South Africans can take heart, because we’re not the only ones getting a bum deal on broadband, according to comments made during the Broadband World Forum (BBWF), held in Paris, France, in September. As delegates spoke of the need for higher capacity, better services and lower costs, any African delegates would have felt right at home.
The bad news is that Africa risks falling even further behind, because technology developers, including Alcatel-Lucent, are focussing on innovations designed to deliver more broadband down the last mile of copper cables that are ubiquitous in the developed world. It’s a very sensible step, since technologies such as vectoring can eliminate ‘noise’ in the copper and deliver speeds of up to 100Mbps to each home over infrastructure that already exists.
Sadly, the number of South African homes with ﬁxed lines is decreasing as Telkom cuts off consumers who fail to pay their bills. So with only 4.27 million ﬁxed lines in use, the country is more in need of mobile broadband technologies than anything to boost the ﬁxed line throughput.
Although BBWF is very Eurocentric, technology developers again acknowledged that Africa is the last great untapped market. The problem is players have realised that laying ﬁbre to the home is expensive, time-consuming and a regulatory headache. So the best available solution cited for supplying fast broadband as quickly as possible is to lay ﬁbre to street junction boxes, then clean up the copper wires to deliver that capacity to homes and ofﬁces. This means countries with little or no installed copper are not the centre of attention. Operators and IT vendors would rather chase the quick wins from boosting the existing infrastructure, given the problems and expense of reaching individual users by any other means.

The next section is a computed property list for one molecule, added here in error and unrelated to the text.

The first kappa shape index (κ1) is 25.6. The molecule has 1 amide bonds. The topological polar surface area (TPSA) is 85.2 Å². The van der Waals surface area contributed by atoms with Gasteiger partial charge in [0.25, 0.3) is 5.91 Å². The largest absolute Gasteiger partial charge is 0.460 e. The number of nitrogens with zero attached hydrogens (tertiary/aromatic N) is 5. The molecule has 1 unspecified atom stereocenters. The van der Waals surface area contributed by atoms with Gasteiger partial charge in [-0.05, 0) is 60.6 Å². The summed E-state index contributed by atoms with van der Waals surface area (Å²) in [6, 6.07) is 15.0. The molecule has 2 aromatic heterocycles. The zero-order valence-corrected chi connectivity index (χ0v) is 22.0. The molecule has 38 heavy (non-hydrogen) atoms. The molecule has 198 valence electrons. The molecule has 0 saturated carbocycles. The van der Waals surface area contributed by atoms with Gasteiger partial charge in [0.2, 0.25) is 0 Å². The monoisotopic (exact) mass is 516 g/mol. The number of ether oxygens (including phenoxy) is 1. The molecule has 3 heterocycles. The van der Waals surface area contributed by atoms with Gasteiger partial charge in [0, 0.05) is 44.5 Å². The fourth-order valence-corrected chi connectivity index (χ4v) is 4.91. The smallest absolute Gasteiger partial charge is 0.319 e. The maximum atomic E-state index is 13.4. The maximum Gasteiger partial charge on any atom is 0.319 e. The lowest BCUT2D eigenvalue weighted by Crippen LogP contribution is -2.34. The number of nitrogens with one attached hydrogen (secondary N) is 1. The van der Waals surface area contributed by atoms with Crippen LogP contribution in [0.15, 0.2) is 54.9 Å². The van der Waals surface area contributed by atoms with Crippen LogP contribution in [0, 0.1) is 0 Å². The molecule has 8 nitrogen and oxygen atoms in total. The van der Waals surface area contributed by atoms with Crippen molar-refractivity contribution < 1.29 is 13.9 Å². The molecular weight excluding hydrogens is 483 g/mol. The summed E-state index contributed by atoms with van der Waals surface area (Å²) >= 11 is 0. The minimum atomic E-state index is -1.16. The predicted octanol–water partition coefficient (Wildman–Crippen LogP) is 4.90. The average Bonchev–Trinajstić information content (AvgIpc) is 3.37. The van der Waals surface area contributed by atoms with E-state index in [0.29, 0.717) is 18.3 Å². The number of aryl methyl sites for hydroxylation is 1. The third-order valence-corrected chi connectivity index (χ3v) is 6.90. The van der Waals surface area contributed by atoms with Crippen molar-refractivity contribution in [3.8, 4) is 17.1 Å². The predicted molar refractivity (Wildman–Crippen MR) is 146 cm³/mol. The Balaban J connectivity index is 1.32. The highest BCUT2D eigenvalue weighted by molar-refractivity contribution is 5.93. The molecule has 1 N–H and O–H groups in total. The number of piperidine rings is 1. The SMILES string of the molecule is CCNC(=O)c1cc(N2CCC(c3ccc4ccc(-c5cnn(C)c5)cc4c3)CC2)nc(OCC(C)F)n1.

Africans would also recognise the universal complaint aired at BBWF that government interference slows down progress and pushes up costs. Australia’s shadow minister for communications, Malcolm Turnbull, slammed the Australian government’s plan to build a National Broadband Network (NBN) and force other players to stop offering broadband services. It will probably spend up to Aus $80 billion in doing so.
Yet once the NBN is running as a monopoly, it will have the power to charge high prices, Turnbull fears.
“It would be absurd if after a massive investment like this, consumers end up paying more for broadband,” he said.
Google’s GM of Access, Kevin Lo, agreed that governments were best conﬁned to creating policies that let competitive operators provide the required services. Google itself is getting into the game with a pilot project to roll out a broadband network in Kansas.
Lo pointed out that Africa and the Middle East contain a meagre three percent of the world’s broadband users, and their biggest challenge is affordability.
“We need to develop new deployment technologies that cut costs and make it affordable for all, which is one of the reasons for our Kansas experiment. We fully intend to share this experience across the world to help inform and support deployments everywhere,” Lo said.
That was about the only mention Africa garnered.
In these tough economic times, multinational vendors and operators are not focussing on underdeveloped nations as much as they were a few years ago. There are still vast opportunities here, but there are also huge problems of isolation, poverty and illiteracy, with regulatory hurdles and government meddling making progress more complex than necessary.
The old adage that Africa is not for sissies wasn’t even raised at BBWF, because the world didn’t seem to be looking here anymore.